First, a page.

The international career of a lead Soprano also requires no small measure of personal sacrifice. “Over the years I have frequently been away from family and friends,” she says, “missing out on special occasions. It has been a difficult journey at times, but having the support of my family and my friends has been an immense help, especially as they understand my commitment to my singing career.”
Aroyan has benefited from the constant guidance and steadfast support of her parents, Lucy and Sarkis, who inspired her to fulfill her dreams. “It isn’t easy for any parent to accept that their child wants to pursue a career in the arts, but I received their unwavering support from the beginning and that is what truly lifted me up and gave me the strength to take this journey in making my dreams a reality. I wake up every morning and I sing for a living on stages around the world, and it’s all because my parents believed in me and took a huge risk, and now I continuously strive to make them proud.”
Lucy and Sarkis also taught their daughter from a young age the values of hard work and gratitude. “Every single competition I won and opportunity I have been given is a huge achievement and blessing for me. Regardless of how small or big they may seem,” Natalie insists. “I’ve poured my heart and soul into every single one of them, the same hard work, the same time and the same amount of dedication. I’m very proud of everything I have achieved.”
She is also grateful to the large Armenian community in Sydney, which has proudly embraced her as the first Australian-born Armenian principal artist with Opera Australia, with many fans following her career closely and attending all her performances over the past six years. She was particularly honored to receive an invitation from the Premier of New South Wales, Ms. Gladys Berejikian, to dine at the Parliament House with one of her opera idols, Dame Joan Sutherland. Above all, the community served as an important reminder of her heritage. “I was very fortunate to have so many opportunities that made me acutely aware of my Armenian roots.”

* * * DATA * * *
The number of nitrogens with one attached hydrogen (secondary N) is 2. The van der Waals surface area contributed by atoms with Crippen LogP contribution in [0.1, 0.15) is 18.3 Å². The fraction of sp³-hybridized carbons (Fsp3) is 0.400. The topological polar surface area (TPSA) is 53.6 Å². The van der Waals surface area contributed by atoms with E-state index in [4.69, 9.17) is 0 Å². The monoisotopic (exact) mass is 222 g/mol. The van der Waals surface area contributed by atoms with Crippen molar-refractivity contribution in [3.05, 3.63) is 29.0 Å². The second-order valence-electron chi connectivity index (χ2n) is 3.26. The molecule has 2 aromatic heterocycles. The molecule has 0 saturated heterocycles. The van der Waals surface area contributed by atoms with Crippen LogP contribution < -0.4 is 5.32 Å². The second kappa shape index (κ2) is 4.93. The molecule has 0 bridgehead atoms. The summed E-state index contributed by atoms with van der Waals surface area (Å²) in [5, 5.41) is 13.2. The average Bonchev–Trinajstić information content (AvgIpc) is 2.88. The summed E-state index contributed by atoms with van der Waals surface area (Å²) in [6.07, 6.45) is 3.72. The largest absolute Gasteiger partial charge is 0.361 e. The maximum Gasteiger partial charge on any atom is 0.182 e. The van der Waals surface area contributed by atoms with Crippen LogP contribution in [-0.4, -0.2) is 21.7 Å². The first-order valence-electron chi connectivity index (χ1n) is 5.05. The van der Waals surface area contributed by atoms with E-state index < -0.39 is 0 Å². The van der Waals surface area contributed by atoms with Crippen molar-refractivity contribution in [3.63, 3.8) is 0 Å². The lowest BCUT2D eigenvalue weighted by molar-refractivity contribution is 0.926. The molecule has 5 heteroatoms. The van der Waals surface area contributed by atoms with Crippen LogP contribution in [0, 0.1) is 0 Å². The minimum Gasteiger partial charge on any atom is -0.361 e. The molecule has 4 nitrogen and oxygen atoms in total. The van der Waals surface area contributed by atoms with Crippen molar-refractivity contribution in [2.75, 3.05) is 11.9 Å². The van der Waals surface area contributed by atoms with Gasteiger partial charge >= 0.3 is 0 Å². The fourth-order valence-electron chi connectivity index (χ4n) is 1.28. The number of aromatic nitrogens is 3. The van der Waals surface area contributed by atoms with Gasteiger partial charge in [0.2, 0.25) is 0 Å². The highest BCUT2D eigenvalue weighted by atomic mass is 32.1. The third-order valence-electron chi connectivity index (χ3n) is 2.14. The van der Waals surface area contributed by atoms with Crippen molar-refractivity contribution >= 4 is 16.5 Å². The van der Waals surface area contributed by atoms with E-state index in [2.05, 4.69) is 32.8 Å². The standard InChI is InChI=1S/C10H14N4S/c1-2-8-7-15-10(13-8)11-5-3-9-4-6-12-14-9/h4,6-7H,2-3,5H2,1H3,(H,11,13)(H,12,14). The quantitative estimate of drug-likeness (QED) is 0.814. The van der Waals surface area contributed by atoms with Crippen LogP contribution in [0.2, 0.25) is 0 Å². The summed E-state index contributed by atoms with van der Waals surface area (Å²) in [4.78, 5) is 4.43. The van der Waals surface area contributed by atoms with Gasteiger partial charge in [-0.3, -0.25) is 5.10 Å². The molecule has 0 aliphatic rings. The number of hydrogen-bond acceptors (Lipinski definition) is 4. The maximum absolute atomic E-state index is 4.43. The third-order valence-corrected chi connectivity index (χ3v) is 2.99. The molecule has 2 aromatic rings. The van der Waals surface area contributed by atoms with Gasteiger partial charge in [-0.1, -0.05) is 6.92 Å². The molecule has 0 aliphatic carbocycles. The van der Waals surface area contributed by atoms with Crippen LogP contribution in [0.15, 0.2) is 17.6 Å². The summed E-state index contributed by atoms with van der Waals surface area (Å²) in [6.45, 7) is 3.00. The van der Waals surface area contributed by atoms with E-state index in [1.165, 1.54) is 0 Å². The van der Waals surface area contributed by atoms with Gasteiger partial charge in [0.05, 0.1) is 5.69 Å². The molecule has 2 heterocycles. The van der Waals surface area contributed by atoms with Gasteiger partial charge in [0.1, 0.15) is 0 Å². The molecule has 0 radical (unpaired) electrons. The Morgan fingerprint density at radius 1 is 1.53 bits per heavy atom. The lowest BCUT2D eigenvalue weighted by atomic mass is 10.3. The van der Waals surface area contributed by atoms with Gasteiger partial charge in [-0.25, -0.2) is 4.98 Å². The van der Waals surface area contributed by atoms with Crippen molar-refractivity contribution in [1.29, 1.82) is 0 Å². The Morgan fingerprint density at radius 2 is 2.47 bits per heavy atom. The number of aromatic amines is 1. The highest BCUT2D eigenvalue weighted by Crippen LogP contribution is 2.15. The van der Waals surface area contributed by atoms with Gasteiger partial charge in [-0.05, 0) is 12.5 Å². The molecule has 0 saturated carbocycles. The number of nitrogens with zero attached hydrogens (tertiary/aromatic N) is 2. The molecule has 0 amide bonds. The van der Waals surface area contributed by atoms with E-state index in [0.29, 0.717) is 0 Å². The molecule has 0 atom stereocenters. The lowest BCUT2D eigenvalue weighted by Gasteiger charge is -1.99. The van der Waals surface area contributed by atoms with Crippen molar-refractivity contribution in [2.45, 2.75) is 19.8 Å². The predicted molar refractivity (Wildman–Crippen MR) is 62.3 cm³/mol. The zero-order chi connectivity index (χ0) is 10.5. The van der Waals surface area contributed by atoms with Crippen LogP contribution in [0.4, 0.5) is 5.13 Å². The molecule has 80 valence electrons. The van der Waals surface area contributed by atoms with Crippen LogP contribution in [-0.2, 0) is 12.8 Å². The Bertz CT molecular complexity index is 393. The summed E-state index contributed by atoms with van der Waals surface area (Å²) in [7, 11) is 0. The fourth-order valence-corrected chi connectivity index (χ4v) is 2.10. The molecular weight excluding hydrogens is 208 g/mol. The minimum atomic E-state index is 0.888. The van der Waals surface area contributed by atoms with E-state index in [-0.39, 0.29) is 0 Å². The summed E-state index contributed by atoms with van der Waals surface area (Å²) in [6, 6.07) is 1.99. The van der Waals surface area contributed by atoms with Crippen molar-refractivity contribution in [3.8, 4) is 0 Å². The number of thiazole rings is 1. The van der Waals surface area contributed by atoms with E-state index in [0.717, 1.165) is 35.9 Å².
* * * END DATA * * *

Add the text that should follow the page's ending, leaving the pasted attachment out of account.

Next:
Aroyan attended AGBU’s Alec Manoogian Armenian Saturday School, which instilled in her the foundation of the Armenian language, heritage and culture. Throughout her childhood, AGBU provided numerous opportunities for her to perform at community cultural events. She also cherishes the memories playing for AGBU Basketball teams as a teenager, where she made many wonderful and lifelong friends. The knowledge that the organization was there to support both her academic and operatic pursuits later in life by providing financial assistance was also a source of comfort. “Receiving an AGBU scholarship was most encouraging for me as they assisted me to further my academic and operatic studies,” she says.
Despite a demanding performance schedule, Aroyan has always remained deeply committed to giving back to her community. She has performed for many Armenian cultural events, both at home in Australia and internationally, including a Concert in Armenia and a concert organized by the AGBU New York Special Events Committee (NYSEC) Performing Artists in Concert at Carnegie Hall.
You are living on a stage in a different time and place and taking the audience on this journey with you, giving them a sense of escapism from their everyday lives and exploring the beauty that is opera.
Aroyan marked the centennial of the Armenian Genocide by writing and performing a new stage production entitled An Armenian Journey. It tells a story through operatic arias and Armenian songs of a frightened orphan girl who miraculously survives the Armenian Genocide and follows her journey as she triumphs over tragedy. “That orphan also happened to be my great-grandmother,” she explained. “I wanted a concert to showcase the beauty of Armenian music, songs and dance and illustrate that the past of our people is not forgotten; however we must look to rebuilding a positive future for our motherland and its fruition.” The production of An Armenian Journey was a resounding success, helping to raise awareness of the Armenian Genocide amongst the Australian community.
Devoted to her community and dedicated to her craft, Natalie Aroyan is excited to next take on the role of Eva in the Wagnerian opera Die Meistersinger with Opera Australia, and is poised to make her European debut this January in Bari, Italy, playing the lead Soprano role of Amelia Grimaldi in Verdi’s Simon Boccanegra. At the same time, she has her eye on the future, dreaming of performing in more roles by her favorite composers Verdi and Puccini, including reprising the fiery role of Tosca, one of the heroines she eagerly says “appeals to my voice and soul the most.”
Banner photo by James Horan.